From a recent twitter conversation in which I played DA (devil’s advocate), I came up with an experiment to which any educator with any sense knows the outcome. The discussion originated from a series of posts by many that I follow on the benefits of 1:1 computing. I took a hardline stance that 1:1 computing does not make a difference in education, it is teachers that make a difference.
The argument I was making was that our valuable tax dollars are better spent creating better teachers rather than on machines to entertain kids. Of course, I agree with most all of the arguments for 1:1 initiatives. However, the dialogue surrounding tech integration too often shifts toward placing too much emphasis on the technology and not enough on what teachers do to engage students.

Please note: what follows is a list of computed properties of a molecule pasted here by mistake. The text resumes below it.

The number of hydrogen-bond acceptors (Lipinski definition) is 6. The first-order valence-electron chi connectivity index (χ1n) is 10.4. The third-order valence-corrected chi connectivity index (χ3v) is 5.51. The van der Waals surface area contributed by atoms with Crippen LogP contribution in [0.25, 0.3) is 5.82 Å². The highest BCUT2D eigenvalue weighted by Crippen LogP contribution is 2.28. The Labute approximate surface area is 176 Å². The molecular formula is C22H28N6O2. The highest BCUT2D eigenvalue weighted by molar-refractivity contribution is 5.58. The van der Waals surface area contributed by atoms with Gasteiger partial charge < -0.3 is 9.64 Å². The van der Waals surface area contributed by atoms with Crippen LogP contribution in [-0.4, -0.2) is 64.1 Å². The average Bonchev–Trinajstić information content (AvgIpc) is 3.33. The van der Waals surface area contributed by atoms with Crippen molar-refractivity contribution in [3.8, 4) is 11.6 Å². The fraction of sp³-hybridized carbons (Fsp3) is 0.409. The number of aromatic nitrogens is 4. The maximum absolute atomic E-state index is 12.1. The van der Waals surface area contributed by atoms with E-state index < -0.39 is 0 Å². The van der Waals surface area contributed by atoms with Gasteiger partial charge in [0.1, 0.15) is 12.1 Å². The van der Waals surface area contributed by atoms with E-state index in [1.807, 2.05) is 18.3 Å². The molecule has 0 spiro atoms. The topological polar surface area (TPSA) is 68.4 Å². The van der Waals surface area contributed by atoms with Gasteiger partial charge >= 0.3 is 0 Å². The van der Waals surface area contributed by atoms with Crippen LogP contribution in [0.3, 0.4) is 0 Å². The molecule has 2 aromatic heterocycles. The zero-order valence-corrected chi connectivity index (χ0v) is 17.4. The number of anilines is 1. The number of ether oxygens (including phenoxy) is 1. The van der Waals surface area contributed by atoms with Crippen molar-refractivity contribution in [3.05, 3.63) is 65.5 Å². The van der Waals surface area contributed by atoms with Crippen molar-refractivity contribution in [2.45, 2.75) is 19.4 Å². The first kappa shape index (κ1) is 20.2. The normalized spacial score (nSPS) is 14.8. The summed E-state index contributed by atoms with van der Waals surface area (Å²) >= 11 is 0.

Anytime you find yourself or one of your colleagues slipping into “all we need is the right technology and everything will be ok” mode, try this thought experiment. Imagine two schools. In school A, randomly select 30 teachers from the population and provide them with unlimited technological resources. In school B, find the best 30 teachers from around the world and only allow them to use “traditional” technologies (chalkboard, pencil, paper, etc). What school would you place your children in?